Conflict of interest: Nothing to report.
Coronary Artery Disease
Prevention of contrast-induced acute kidney injury in patients with stable chronic renal disease undergoing elective percutaneous coronary and peripheral interventions: Randomized comparison of two preventive strategies†
Article first published online: 8 DEC 2011
Copyright © 2011 Wiley-Liss, Inc.
Catheterization and Cardiovascular Interventions
Volume 79, Issue 6, pages 929–937, 1 May 2012
How to Cite
Hafiz, A. M., Jan, M. F., Mori, N., Shaikh, F., Wallach, J., Bajwa, T. and Allaqaband, S. (2012), Prevention of contrast-induced acute kidney injury in patients with stable chronic renal disease undergoing elective percutaneous coronary and peripheral interventions: Randomized comparison of two preventive strategies. Cathet. Cardiovasc. Intervent., 79: 929–937. doi: 10.1002/ccd.23148
- Issue published online: 17 APR 2012
- Article first published online: 8 DEC 2011
- Accepted manuscript online: 3 MAY 2011 02:16PM EST
- Manuscript Accepted: 19 MAR 2011
- Manuscript Revised: 2 MAR 2011
- Manuscript Received: 16 NOV 2010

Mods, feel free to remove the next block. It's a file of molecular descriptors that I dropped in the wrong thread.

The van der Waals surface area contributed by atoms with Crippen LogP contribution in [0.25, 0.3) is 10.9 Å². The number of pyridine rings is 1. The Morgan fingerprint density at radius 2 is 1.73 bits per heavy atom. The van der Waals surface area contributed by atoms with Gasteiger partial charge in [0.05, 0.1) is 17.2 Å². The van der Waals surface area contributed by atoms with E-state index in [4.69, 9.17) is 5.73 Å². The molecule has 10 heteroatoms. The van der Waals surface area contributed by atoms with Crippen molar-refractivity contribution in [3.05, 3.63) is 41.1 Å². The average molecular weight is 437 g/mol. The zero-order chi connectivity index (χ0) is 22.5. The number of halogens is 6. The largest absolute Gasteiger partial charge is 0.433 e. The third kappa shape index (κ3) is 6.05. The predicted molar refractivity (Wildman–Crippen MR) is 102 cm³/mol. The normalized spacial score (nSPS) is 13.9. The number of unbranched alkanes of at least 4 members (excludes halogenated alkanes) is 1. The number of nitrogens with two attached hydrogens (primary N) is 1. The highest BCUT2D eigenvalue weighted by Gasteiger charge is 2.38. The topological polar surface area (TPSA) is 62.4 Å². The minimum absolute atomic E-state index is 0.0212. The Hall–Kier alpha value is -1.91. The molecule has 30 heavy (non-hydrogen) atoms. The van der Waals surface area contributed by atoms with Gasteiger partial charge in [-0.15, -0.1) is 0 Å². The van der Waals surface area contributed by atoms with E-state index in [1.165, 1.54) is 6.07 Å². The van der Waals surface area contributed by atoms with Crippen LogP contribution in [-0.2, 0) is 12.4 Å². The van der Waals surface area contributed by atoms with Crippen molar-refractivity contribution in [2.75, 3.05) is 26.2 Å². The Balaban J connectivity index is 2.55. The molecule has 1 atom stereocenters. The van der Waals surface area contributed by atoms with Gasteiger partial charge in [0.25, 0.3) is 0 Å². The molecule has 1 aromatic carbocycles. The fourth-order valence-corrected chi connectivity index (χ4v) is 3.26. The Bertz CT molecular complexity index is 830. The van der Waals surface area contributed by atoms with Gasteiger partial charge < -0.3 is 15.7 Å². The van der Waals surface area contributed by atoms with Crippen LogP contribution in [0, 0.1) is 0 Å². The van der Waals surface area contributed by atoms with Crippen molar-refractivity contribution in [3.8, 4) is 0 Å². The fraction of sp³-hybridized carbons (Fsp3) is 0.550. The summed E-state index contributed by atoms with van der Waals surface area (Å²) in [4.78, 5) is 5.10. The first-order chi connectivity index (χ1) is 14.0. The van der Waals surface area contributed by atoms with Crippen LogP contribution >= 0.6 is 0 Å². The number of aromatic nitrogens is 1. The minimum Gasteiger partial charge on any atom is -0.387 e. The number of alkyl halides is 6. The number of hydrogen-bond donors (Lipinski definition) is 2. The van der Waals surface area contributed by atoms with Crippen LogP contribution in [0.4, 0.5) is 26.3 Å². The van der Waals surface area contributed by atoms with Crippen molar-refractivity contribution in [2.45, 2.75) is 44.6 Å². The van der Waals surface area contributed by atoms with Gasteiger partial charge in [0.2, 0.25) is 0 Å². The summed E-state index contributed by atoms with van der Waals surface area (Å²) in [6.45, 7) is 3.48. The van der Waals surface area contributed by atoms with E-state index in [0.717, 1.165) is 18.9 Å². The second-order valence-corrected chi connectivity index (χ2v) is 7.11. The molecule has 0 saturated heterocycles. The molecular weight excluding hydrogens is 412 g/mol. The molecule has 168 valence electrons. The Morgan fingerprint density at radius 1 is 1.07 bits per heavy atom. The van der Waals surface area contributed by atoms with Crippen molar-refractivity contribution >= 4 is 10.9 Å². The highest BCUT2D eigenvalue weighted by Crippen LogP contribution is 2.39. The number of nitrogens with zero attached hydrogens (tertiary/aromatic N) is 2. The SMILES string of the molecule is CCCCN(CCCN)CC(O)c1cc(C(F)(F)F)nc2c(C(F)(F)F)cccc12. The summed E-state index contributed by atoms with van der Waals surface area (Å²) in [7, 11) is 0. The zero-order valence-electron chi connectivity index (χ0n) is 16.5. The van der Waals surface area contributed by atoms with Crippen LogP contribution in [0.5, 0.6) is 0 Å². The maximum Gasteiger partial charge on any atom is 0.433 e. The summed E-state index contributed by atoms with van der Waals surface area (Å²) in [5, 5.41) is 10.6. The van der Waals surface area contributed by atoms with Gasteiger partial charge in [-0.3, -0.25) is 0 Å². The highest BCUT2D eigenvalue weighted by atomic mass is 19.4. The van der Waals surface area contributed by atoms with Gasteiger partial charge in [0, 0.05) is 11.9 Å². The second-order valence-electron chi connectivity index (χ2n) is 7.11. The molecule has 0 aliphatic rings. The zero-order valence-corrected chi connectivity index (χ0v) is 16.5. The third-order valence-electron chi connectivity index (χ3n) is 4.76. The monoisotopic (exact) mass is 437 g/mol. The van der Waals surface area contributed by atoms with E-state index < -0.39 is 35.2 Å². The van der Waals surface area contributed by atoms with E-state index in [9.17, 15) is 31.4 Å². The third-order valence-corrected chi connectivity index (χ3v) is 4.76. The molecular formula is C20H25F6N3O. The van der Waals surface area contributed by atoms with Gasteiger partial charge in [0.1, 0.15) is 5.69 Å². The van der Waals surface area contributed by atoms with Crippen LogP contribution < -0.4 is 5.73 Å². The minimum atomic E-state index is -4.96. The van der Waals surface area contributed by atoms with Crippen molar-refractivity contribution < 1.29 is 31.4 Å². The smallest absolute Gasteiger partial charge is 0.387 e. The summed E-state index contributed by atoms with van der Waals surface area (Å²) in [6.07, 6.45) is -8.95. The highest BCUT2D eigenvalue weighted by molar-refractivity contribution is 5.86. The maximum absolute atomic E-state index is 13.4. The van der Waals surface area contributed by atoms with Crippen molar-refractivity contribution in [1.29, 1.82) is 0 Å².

Objective: We compared use of intravenous (IV) normal saline (NS) to sodium bicarbonate (NaHCO3) with or without oral N-acetylcysteine (NAC) for prevention of contrast-induced acute kidney injury (CI-AKI). Background: CI-AKI is associated with significant adverse clinical events. Use of NAC has produced variable results. Recently, intravenous hydration with NaHCO3 for CI-AKI prophylaxis has been adopted as standard treatment for patients with stable chronic renal disease undergoing catheterization procedures. Methods: We prospectively enrolled 320 patients with baseline renal insufficiency scheduled to undergo catheterization. Patients were randomly assigned to receive either IV NS ± NAC (n = 161) or IV dextrose 5% in water containing 154 mEq/l of NaHCO3 ± NAC (n = 159). IV NS was administered at 1 ml/kg body weight for 12 hr preprocedure and 12 more hr postprocedure. IV NaHCO3 was administered at 3 ml/kg body weight for 1 hr preprocedure followed by 1 ml/kg body weight postprocedure. A 1,200 mg oral dose of NAC was given 2–12 hr preprocedure and 6–12 hr postprocedure in 50% of patients in each study arm. CI-AKI was defined as an increase of >0.5 mg/dl or >25% above baseline creatinine. Results: Overall incidence of CI-AKI was 10.3%. There was no significant difference in incidence among the two groups (NS ± NAC 11.8% vs. NaHCO3 ± NAC 8.8%, p = ns). Incidence of CI-AKI increased with increasing age (p = 0.001), contrast agent use >3 ml/kg body weight (p = 0.038) and diuretic use (p = 0.005). Conclusion: Incidence of CI-AKI was no different in the NaHCO3 group compared to NS group, and NAC did not reduce CI-AKI in the two study arms. © 2011 Wiley Periodicals, Inc.